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The role of bacterial antizyme: From an inhibitory protein to AtoC transcriptional regulator


This review considers the role of bacterial antizyme in the regulation of polyamine biosynthesis and gives new perspectives on the involvement of antizyme in other significant cellular mechanisms. Antizyme is a protein molecule induced by the end product of the enzymic reaction that it inhibits, in a non-competitive manner. The bacterial ornithine decarboxylase is regulated by nucleotides, phosphorylation and antizyme. The inhibition of ornithine decarboxylase by antizyme can be relieved to different degrees by DNA or by a variety of synthetic nucleic acid polymers, attributed to a specific interaction between nucleic acid and antizyme. Recently, this interplay between bacterial antizyme and nucleic acid was determined by discerning an additional function to antizyme that proved to be the atoC gene product, encoding the response regulator of the bacterial two-component system AtoS-AtoC. The gene located just upstream of atoC encodes the sensor kinase, named AtoS, that modulates AtoC activity. AtoC regulates expression of atoDAEB operon which is involved in short-chain fatty acid metabolism. Antizyme is thus referred to as AtoC, functioning both as a post-translational and transcriptional regulator. Also, the AtoS-AtoC signal transduction system in E. coli has a positive regulatory role on poly-(R)-3-hydroxybutyrate biosynthesis. The properties and gene structural similarities of antizymes from different organisms were compared. It was revealed that conserved domains are present mostly in the C-domain of all antizymes. BLAST analysis of the E. coli antizyme protein (AtoC) showed similarities around 69–58% among proteobacteria, g-proteobacteria, enterobacteria and the thermophilic bacterium Thermus thermophilus. A working hypothesis is proposed for the metabolic role of antizyme (AtoC) describing the significant biological implications of this protein molecule. Whether antizymes exist to other enzymes in different tissues, meeting the criteria discussed in the text remains to be elucidated.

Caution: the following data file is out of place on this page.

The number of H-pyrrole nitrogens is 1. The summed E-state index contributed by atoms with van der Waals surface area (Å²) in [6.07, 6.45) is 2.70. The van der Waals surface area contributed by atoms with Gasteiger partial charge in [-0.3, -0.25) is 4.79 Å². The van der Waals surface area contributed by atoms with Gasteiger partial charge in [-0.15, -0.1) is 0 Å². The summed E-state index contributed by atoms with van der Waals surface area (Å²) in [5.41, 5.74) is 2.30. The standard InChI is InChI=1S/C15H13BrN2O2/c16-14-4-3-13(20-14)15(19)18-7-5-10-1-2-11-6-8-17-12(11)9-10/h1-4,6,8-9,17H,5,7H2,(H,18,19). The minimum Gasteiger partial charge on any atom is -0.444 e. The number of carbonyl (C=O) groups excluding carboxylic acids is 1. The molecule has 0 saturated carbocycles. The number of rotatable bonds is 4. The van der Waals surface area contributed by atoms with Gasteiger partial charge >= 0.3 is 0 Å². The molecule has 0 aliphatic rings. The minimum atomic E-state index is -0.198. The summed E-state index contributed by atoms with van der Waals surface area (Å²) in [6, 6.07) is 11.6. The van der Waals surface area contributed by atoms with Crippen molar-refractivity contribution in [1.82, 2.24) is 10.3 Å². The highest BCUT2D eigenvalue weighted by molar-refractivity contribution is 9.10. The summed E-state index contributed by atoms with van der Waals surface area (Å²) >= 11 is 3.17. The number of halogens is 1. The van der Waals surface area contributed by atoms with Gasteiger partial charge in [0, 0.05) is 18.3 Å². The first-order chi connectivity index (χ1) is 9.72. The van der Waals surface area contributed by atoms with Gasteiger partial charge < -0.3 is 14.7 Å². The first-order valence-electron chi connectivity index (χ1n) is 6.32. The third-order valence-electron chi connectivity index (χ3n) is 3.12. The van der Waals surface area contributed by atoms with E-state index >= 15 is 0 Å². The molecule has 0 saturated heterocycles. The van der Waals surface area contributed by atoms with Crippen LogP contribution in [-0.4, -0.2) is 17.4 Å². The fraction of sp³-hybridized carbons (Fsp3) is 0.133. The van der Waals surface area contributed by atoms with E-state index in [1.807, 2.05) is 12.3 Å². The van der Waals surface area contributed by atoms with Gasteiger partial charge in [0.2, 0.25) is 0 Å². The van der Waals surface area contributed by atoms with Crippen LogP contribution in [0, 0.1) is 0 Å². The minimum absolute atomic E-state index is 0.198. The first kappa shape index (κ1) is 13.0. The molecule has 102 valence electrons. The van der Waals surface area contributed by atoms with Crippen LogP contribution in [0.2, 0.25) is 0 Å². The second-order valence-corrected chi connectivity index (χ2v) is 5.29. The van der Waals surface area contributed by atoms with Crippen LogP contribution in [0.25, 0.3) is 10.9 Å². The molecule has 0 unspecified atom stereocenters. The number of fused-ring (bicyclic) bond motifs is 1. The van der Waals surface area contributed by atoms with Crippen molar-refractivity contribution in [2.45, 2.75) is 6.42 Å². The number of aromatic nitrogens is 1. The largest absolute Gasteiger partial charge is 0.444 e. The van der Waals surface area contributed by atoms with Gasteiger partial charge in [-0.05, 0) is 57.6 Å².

In 1978 Seymour Cohen, the father of the field of polyamines posed the question "what do the polyamines do?" in his excellent article [1]. Since then, thousands of papers appeared in the literature concerning the metabolic role of polyamines. We will not attempt to discuss all the recent progress in the field, which has been well documented in book form [28] as well as in a number of excellent reviews [915]. Instead, we shall only consider the role of antizyme (Az) in the regulation of ornithine decarboxylase (L-ornithine carboxylyase, EC, ODC), its involvement in the bacterial two-component signal transduction system AtoS-AtoC [16], as well as its implication in other significant cellular functions.